India’s remittance inflows face dramatic decline in 2023

India's external debt
India must harness its demographic dividend, channel investments into technology and infrastructure, and maintain a judicious mix of internal and external debt.

India will experience a muted growth rate of 0.2% in remittances in 2023 after reporting stellar growth last year, says the World Bank’s latest Migration and Development Brief. This is a dramatic decline from 2022, when the country received $111 billion in remittances, recording a growth rate of more than 24%. This amount was way higher than the World Bank forecast of $100 billion. The lower remittance inflows this year can be attributed to the slow growth in OECD and GCC economies, as well as the high base effect.

The significance of remittance inflows cannot be overstated, particularly at a time when the world is still grappling with the consequences of the Ukraine-Russia conflict and the aftermath of the Covid-19 pandemic. Remittances are a major source of foreign exchange for India and other South Asian countries. In 2022, India accounted for 63% of all remittances into South Asia, which grew by more than 12% to touch $176 billion.

The higher inward remittances from last year provided a macroeconomic cushion for India’s external sector. They bolstered the country’s foreign exchange reserves, fuelled investment, and consumption, and strengthened the value of the rupee. Non-resident Indians (NRIs) sent record amounts of money to their families and relatives, greatly benefiting the economy. Additionally, higher remittances support forex reserves, which are crucial for funding imports such as crude oil, paying off external debt, and further strengthening India’s currency.

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Quarterly remittances into India ($m)

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So, why is India not experiencing a cash windfall like last year? The services sector in foreign countries contributes significantly to remittance inflows for India. Slower growth in OECD economies, particularly in the United States and European Union, has impacted the demand for information technology workers. There Gulf Cooperation Council countries, a group of six Arab nations located around the Persian Gulf, are also experiencing lower demand for migrants. A drastic fall in crude oil prices has dragged down the economic growth rates in GCC countries from 5.3% in 2022 to 3% in 2023, leading to a fall in demand for migrant workers.

In 2022, several factors contributed to the increased inflows. However, the host economies of migrants in the East Asia and Pacific region are projected to not benefit from those factors this year. Additionally, the report highlights that high-income countries are facing challenges such as continued tight monetary policies to counter inflation, limited fiscal buffers to absorb shocks given historically high debt levels, and uncertainties related to Russia’s invasion of Ukraine. These factors are further weighing down growth prospects in these countries.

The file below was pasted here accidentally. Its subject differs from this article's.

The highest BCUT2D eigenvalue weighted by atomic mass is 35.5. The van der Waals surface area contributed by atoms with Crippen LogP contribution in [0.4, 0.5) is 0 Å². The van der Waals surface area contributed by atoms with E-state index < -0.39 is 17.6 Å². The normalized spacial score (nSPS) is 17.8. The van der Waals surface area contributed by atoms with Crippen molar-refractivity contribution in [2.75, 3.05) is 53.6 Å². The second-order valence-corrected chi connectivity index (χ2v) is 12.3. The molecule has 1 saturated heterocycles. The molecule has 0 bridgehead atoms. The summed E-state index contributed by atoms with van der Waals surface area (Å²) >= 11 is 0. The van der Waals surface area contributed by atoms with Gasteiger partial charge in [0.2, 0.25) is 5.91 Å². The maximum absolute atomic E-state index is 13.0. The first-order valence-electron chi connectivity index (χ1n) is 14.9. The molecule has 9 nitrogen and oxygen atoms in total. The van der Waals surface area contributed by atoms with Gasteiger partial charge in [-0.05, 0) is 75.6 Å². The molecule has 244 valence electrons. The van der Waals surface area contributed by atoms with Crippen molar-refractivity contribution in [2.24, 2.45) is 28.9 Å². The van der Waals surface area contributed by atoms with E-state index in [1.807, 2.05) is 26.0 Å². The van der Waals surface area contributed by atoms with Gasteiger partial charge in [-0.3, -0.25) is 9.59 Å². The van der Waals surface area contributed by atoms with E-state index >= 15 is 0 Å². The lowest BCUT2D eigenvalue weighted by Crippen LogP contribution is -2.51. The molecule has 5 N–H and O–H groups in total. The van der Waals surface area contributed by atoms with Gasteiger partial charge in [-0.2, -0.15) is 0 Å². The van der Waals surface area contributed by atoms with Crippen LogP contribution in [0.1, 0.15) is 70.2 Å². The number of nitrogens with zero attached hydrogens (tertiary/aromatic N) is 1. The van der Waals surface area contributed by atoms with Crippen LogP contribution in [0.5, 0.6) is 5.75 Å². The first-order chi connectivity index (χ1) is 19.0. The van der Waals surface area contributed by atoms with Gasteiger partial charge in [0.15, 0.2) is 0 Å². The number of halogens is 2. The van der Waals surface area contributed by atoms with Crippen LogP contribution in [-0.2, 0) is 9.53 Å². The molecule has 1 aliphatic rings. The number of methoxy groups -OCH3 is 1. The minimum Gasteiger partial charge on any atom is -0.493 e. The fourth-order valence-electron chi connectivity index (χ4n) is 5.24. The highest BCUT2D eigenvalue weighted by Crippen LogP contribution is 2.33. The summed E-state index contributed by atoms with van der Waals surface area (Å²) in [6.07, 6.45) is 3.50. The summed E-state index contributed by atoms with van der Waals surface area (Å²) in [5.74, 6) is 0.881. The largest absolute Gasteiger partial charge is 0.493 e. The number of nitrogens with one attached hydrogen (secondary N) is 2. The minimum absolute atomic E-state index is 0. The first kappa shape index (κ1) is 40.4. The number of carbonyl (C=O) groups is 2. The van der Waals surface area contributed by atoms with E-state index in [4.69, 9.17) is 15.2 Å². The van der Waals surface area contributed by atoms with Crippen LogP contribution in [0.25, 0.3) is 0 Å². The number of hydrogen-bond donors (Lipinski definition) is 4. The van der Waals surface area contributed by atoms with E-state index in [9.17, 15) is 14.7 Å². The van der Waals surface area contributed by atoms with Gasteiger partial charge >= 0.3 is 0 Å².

With a looming recession affecting major world economies, the demand for manufactured goods has also been impacted, which has significant implications for migrants employed in China, Malaysia, and Thailand’s manufacturing sectors. The fall in GDP growth from 2.8% in 2022 to approximately 1.0% in 2023 and 2024 will erode employment and income gains that high-skilled migrants enjoyed in 2022, thereby dampening remittance flows in 2023.

Top remittance sources for India

High-skilled and predominantly high-tech Indian migrants contribute nearly one-third of India’s remittances. These migrants live across three high-income destinations: the United States, United Kingdom, and Singapore. The member countries of the Gulf Cooperation Council are the second largest source of remittances, accounting for around 28% of India’s total inflows. Less-skilled Indian migrants often secure employment in these countries.

During challenging times, remittances are highly complementary to government cash transfers and are essential for households, as highlighted by Michal Rutkowski, the Global Director of the Social Protection and Jobs Global Practice at the World Bank. In 2022, remittances were about 326% of foreign direct investment (FDI) inflows, a significant increase from 247% in 2019. Remittances have become a crucial financial lifeline for many countries, particularly throughout the pandemic. For instance, remittances amount to nearly one-fourth of Nepal’s GDP. Remittances accounted for just 3.3% of India’s GDP in 2022.

Remittances constitute a substantial share of the GDPs in several countries such as Tajikistan (51% of GDP), Tonga (44%), Lebanon (35%), Samoa (34%), and the Kyrgyz Republic (31%). These countries have huge current account deficits, and injecting foreign funds can stimulate consumption, enabling households to allocate more resources for food, education, and transportation. The countries that received the highest amounts as remittances in 2022 are India ($111 billion), Mexico ($61 billion), China ($51 billion), the Philippines ($38 billion), and Pakistan ($30 billion).